Don’t judge a book by its cover. We know that, right? Well, whether you think the cover, as presented above, is awesome, or totally stupid, you should know that it doesn’t have anything to do with the story. Not that I can tell, anyway. We’ll come back to that.
Dead (a lot), by Howard Odentz is a young adult zombie apocalypse novel. Thanks to television hits like The Walking Dead and movies like World War Z and the plethora of adult zombie novels that are out there, it makes sense that there would be zombie books for younger readers.
A strange Necropoxy virus has struck (the country? the world?) and turned the majority of the people into what our protagonists refer to as “poxers” — essentially walking dead who are looking to feed on living flesh. Teenage twins Tripp and Trina figure that since they have survived the virus, their parents must have, too, so they decide to head to their lake house to find them. Along the way the meet a few other survivors. Tripp and Trina have to think on their feet and decide if the others are friends or foes in the new world order. Their band of survivors grows to include an autistic youth and a wheelchair-bound college-aged man.
The group discovers that the ‘poxers’ cannot be killed with bullets, but they will self-destruct with a small explosion when lit on fire. But if a poxer manages to get ahold of a survivor it would mean death, or at least a conversion to becoming a poxer.
The story moves along fairly quickly and the ending comes as a bit of a surprise (in a good way) and leads us to expect a sequel. And being geared toward young adults, there is, of course, the obligatory romance. Can a teenage boy question whether or not a girl likes him when he’s busy protecting everyone from zombies? Of course he can.
One thing that the book does, which reminds the reader just how immature these characters are, is treat differences with pity and jokes and disdain. While author Odentz tries to teach the younger reader a lesson with some of this, our hero, Tripp, comes across not as someone who is learning or growing, but someone who just doesn’t ‘get it.’ This part of the book was disappointing.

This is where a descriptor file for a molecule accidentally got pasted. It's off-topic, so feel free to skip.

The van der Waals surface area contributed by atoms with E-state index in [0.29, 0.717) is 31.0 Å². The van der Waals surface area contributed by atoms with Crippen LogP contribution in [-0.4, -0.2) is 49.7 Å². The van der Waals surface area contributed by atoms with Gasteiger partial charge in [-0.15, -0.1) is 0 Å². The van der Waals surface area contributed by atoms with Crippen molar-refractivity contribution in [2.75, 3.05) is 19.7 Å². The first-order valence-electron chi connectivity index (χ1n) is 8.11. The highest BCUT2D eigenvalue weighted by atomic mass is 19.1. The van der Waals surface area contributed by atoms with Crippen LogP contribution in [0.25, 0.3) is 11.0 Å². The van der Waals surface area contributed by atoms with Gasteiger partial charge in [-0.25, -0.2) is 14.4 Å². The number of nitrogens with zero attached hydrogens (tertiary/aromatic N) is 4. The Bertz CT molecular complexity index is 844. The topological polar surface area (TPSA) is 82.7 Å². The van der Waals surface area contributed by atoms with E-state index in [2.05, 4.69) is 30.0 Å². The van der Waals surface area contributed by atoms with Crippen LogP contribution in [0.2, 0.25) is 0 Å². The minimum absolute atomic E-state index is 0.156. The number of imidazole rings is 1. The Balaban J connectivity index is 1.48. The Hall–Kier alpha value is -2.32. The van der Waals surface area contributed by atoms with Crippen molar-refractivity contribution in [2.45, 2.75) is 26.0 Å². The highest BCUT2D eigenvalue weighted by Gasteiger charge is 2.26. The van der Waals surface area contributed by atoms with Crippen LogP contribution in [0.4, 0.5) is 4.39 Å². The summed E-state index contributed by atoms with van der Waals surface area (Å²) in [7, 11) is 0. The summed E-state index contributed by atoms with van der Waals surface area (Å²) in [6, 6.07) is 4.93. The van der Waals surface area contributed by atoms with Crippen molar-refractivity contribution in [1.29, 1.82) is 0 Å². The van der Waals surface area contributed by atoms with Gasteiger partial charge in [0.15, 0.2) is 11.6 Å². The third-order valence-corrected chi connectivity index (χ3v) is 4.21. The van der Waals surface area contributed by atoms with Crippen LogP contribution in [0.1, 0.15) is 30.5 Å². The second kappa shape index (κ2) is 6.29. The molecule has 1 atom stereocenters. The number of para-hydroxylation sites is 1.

I would also have to admit to not liking the occult portion of the book. **WARNING — SPOILERS AHEAD** When Tripp and the band of survivors capture a couple of soldiers who were on patrol, they scare the soldiers into telling where Tripp’s parents are being held. They scare the soldiers by making them believe that Tripp and friends are devil worshippers and will bring Satan’s wrath down upon them. What gives them the idea to pretend to be devil worshippers? The fact that there are loads of books and materials on the subject in the home because it’s something that the family is in to. I think the intent here was to be funny (and to reveal some important information), but it suggests to young readers that the occult can be fun and useful. I don’t think a book like this needs any sort of religion, dark or otherwise, and I believe that Trina could have gotten the information quicker and easier on her own (given how the author portrays her). This moment really wasn’t necessary.
Back to the cover… I suspect this is supposed to represent a ‘poxer’ but I read nothing about the poxer/dead having stitches ala Frankenstein’s Monster. And if this isn’t the cover artists representation of a poxer, then it’s a doll (which is what it looks like), and again, such an item is not part of the story.
All in all, it wasn’t a bad read, and the mystery of the story, which didn’t really develop until the last third of the book, was interesting enough that I’d like to read more.
Looking for a good book? Dead (a Lot) is a zombie novel for young teens interested in the genre and should keep the average reader interested in the story, without grossing them out too much.
I received this book free, in electronic format, from the publisher through Netgalley for an honest review.
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Dead (a Lot)
author: Howard Odentz
publisher: Bell Bridge Books
paperback, 272 pages